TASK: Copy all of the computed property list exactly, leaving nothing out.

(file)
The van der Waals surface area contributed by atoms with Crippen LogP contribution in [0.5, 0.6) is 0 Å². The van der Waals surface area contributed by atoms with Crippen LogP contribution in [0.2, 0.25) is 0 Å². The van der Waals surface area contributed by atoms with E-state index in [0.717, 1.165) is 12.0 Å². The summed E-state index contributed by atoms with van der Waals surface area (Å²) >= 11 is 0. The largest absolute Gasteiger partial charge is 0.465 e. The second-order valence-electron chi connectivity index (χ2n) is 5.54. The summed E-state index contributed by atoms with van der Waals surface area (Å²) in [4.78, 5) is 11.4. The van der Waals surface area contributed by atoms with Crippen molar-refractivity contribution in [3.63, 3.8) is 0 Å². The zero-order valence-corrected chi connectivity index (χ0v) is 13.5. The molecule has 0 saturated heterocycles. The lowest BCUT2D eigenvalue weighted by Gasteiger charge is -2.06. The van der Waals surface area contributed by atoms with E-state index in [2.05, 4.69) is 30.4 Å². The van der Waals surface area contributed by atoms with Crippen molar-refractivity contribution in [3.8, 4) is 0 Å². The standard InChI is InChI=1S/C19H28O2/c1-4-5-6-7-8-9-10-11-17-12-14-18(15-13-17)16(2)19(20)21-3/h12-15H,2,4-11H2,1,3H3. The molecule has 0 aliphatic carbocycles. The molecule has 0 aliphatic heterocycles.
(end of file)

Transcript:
The van der Waals surface area contributed by atoms with Crippen LogP contribution in [0.5, 0.6) is 0 Å². The van der Waals surface area contributed by atoms with Crippen LogP contribution in [0.2, 0.25) is 0 Å². The van der Waals surface area contributed by atoms with E-state index in [0.717, 1.165) is 12.0 Å². The summed E-state index contributed by atoms with van der Waals surface area (Å²) >= 11 is 0. The largest absolute Gasteiger partial charge is 0.465 e. The second-order valence-electron chi connectivity index (χ2n) is 5.54. The summed E-state index contributed by atoms with van der Waals surface area (Å²) in [4.78, 5) is 11.4. The van der Waals surface area contributed by atoms with Crippen molar-refractivity contribution in [3.63, 3.8) is 0 Å². The zero-order valence-corrected chi connectivity index (χ0v) is 13.5. The molecule has 0 saturated heterocycles. The lowest BCUT2D eigenvalue weighted by Gasteiger charge is -2.06. The van der Waals surface area contributed by atoms with E-state index in [2.05, 4.69) is 30.4 Å². The van der Waals surface area contributed by atoms with Crippen molar-refractivity contribution in [3.8, 4) is 0 Å². The standard InChI is InChI=1S/C19H28O2/c1-4-5-6-7-8-9-10-11-17-12-14-18(15-13-17)16(2)19(20)21-3/h12-15H,2,4-11H2,1,3H3. The molecule has 0 aliphatic carbocycles. The molecule has 0 aliphatic heterocycles.